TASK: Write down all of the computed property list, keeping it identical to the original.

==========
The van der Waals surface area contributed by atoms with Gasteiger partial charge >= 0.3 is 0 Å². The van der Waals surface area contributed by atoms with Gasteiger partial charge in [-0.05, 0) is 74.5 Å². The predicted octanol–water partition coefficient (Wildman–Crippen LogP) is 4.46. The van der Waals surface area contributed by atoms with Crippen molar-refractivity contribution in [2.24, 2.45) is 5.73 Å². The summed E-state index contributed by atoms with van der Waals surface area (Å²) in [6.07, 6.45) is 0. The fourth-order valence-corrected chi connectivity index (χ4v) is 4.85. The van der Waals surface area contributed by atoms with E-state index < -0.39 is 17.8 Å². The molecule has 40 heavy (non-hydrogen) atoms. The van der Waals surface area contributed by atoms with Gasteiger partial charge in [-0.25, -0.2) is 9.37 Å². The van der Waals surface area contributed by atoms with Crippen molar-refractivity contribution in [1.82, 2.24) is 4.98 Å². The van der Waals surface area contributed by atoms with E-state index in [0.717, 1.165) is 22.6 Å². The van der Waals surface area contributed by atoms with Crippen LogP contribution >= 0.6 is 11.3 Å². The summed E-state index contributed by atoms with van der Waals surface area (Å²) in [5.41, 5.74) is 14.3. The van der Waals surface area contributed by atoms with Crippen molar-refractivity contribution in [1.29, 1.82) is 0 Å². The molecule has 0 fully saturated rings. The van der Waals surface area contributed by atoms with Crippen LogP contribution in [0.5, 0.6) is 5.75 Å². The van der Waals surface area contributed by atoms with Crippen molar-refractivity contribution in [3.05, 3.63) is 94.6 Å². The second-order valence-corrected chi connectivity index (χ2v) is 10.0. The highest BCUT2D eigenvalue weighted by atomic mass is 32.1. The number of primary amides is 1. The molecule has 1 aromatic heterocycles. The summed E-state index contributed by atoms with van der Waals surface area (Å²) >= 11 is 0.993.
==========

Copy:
The van der Waals surface area contributed by atoms with Gasteiger partial charge >= 0.3 is 0 Å². The van der Waals surface area contributed by atoms with Gasteiger partial charge in [-0.05, 0) is 74.5 Å². The predicted octanol–water partition coefficient (Wildman–Crippen LogP) is 4.46. The van der Waals surface area contributed by atoms with Crippen molar-refractivity contribution in [2.24, 2.45) is 5.73 Å². The summed E-state index contributed by atoms with van der Waals surface area (Å²) in [6.07, 6.45) is 0. The fourth-order valence-corrected chi connectivity index (χ4v) is 4.85. The van der Waals surface area contributed by atoms with E-state index < -0.39 is 17.8 Å². The molecule has 40 heavy (non-hydrogen) atoms. The van der Waals surface area contributed by atoms with Gasteiger partial charge in [-0.25, -0.2) is 9.37 Å². The van der Waals surface area contributed by atoms with Crippen molar-refractivity contribution in [1.82, 2.24) is 4.98 Å². The van der Waals surface area contributed by atoms with E-state index in [0.717, 1.165) is 22.6 Å². The van der Waals surface area contributed by atoms with Crippen LogP contribution >= 0.6 is 11.3 Å². The summed E-state index contributed by atoms with van der Waals surface area (Å²) in [5.41, 5.74) is 14.3. The van der Waals surface area contributed by atoms with Crippen molar-refractivity contribution in [1.29, 1.82) is 0 Å². The molecule has 0 fully saturated rings. The van der Waals surface area contributed by atoms with Crippen LogP contribution in [0.5, 0.6) is 5.75 Å². The van der Waals surface area contributed by atoms with Crippen molar-refractivity contribution in [3.05, 3.63) is 94.6 Å². The second-order valence-corrected chi connectivity index (χ2v) is 10.0. The highest BCUT2D eigenvalue weighted by atomic mass is 32.1. The number of primary amides is 1. The molecule has 1 aromatic heterocycles. The summed E-state index contributed by atoms with van der Waals surface area (Å²) >= 11 is 0.993.